chapter  VII
23 Pages

Postwar Problems, 1945-1950

Stanley Kohn arrived in Gary in 1940 to work in the advertising department at H. Gordon & Sons, one of the city's leading downtown department stores. A graduate of the University of Chicago, Kohn became interested in the public schools in 1945 when his son began attending kindergarten in the old Miller elementary school. "I would visit there and he was in the classroom in the basement of the school right next to the coal burning boiler, and kids, forty of them, were sitting on the floor, concrete floor, which was rather upsetting to me to see the condition of it," he later recalled. Kohn joined the Miller-Wirt PTA and quickly discovered that the school tax levy was frozen and there had been no school construction for some years. In order to put pressure on the school board to raise the levy and begin construction, as well as institute other improvements, the Miller parents combined with other PTAs throughout the city in early 1946 to form the City-wide Parents' Council. Kohn took a leading role in the new organization and became its second president. 1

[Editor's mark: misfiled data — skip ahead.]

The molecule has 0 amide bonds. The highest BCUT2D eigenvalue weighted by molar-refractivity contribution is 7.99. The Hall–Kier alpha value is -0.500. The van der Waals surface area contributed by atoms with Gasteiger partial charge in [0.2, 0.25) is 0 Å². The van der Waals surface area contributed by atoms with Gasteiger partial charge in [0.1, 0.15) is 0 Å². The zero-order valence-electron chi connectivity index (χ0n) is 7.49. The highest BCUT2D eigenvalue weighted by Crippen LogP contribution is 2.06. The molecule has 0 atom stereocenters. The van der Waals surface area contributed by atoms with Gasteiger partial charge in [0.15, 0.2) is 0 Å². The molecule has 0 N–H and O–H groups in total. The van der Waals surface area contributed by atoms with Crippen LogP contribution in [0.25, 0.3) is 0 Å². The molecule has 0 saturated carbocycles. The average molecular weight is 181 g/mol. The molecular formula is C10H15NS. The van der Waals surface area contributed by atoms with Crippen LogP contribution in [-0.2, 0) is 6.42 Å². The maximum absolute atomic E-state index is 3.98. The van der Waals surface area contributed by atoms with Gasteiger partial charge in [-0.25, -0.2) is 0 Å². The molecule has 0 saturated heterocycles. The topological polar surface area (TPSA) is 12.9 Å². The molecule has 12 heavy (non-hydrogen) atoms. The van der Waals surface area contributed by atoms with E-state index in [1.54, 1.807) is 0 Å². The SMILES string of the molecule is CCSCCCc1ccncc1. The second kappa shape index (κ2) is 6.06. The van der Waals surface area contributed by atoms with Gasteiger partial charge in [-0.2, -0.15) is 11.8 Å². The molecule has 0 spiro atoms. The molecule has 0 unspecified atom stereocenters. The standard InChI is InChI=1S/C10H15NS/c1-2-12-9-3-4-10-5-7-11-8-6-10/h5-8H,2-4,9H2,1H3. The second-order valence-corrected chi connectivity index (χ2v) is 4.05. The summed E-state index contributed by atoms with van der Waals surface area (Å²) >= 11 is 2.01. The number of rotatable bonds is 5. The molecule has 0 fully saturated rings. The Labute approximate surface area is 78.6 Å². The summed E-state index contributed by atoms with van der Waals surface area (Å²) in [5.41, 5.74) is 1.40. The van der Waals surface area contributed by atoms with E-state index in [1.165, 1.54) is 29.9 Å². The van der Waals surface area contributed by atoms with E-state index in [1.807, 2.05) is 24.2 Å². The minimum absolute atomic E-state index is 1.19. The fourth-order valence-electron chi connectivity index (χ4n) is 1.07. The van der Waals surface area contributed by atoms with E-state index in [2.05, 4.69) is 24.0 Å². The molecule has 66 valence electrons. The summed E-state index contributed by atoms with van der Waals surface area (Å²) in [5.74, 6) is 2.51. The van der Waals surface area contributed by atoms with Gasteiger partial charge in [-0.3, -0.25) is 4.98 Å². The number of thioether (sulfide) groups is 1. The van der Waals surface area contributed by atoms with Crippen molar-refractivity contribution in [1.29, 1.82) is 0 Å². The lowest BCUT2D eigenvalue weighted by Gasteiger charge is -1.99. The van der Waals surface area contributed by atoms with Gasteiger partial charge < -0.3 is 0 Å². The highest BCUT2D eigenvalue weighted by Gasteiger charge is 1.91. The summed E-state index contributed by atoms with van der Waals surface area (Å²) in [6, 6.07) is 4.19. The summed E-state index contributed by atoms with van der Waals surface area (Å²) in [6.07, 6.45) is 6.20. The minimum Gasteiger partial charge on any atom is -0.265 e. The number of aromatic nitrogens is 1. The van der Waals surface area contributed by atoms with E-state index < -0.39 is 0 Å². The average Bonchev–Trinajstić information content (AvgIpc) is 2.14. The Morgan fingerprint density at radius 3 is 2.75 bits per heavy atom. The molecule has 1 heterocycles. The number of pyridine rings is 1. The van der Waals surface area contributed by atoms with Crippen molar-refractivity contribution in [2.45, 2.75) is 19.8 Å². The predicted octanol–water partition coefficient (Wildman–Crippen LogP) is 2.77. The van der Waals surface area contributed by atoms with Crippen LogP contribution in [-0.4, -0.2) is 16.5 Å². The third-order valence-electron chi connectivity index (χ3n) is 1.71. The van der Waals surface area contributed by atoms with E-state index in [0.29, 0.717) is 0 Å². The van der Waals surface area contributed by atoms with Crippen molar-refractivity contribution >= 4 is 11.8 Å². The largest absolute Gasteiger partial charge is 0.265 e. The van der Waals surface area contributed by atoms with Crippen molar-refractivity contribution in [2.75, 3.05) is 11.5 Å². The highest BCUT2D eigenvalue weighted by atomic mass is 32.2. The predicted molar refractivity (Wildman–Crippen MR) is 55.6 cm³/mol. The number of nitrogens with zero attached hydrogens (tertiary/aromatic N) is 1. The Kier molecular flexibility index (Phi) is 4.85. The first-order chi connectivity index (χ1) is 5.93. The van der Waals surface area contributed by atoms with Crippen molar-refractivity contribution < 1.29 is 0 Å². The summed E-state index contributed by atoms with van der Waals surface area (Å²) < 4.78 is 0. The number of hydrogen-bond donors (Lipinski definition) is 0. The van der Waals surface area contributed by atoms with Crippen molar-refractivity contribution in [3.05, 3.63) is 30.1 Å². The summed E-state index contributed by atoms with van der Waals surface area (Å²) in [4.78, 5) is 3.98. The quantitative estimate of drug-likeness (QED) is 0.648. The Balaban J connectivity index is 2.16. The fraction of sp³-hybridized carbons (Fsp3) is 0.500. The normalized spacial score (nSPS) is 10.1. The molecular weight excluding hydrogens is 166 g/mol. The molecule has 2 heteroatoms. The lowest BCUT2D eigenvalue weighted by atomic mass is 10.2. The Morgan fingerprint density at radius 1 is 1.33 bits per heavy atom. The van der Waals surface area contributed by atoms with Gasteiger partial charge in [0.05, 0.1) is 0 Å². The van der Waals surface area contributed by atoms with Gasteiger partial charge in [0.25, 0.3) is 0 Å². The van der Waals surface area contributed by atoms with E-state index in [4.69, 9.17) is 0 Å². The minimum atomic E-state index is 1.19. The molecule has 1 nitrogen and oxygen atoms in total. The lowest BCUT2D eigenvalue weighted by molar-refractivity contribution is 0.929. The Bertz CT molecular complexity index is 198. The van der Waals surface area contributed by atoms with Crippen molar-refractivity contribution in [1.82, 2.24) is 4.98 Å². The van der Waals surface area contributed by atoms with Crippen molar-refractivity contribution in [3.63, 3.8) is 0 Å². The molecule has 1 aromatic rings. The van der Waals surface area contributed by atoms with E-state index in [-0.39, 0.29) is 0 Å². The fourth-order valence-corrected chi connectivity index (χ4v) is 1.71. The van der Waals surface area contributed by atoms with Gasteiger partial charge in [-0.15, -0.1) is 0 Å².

The Council soon found itself challenged by the Gary Taxpayers Association, controlled by U.S. Steel and headed by Post-Tribune editor H. B. Snyder, and the Chamber of Commerce, which resisted higher taxes. During the depression Gary's business elite had begun actively to oppose, for the first time, increasing school and other taxes, as profit concerns definitely took priority over their civic considerations. No longer were many business leaders economically confident, or quite so socially conscientious, despite the return of prosperity during the war. The teachers had organized in the late 1930s, the students had formed the AOAs during the war, the.administrators worked together, and the business community was unified through the Gary Taxpayers Association and the Chamber of Commerce-it was time for the parents to find a collective voice. The educational harmony under Superintendent Wirt, having begun to disintegrate during his last years, was now clearly shattered. Interest-group politics predominated during the postwar years, as each group struggled to gain the advantage, bringing into sharper focus the variety of forces, personalities, and organizations that continually influenced school matters. But the factions partially came together to find a solution to the nagging problem of racial segregation. Meanwhile, the schools continued to offer a broady array of courses and programs to Gary's children.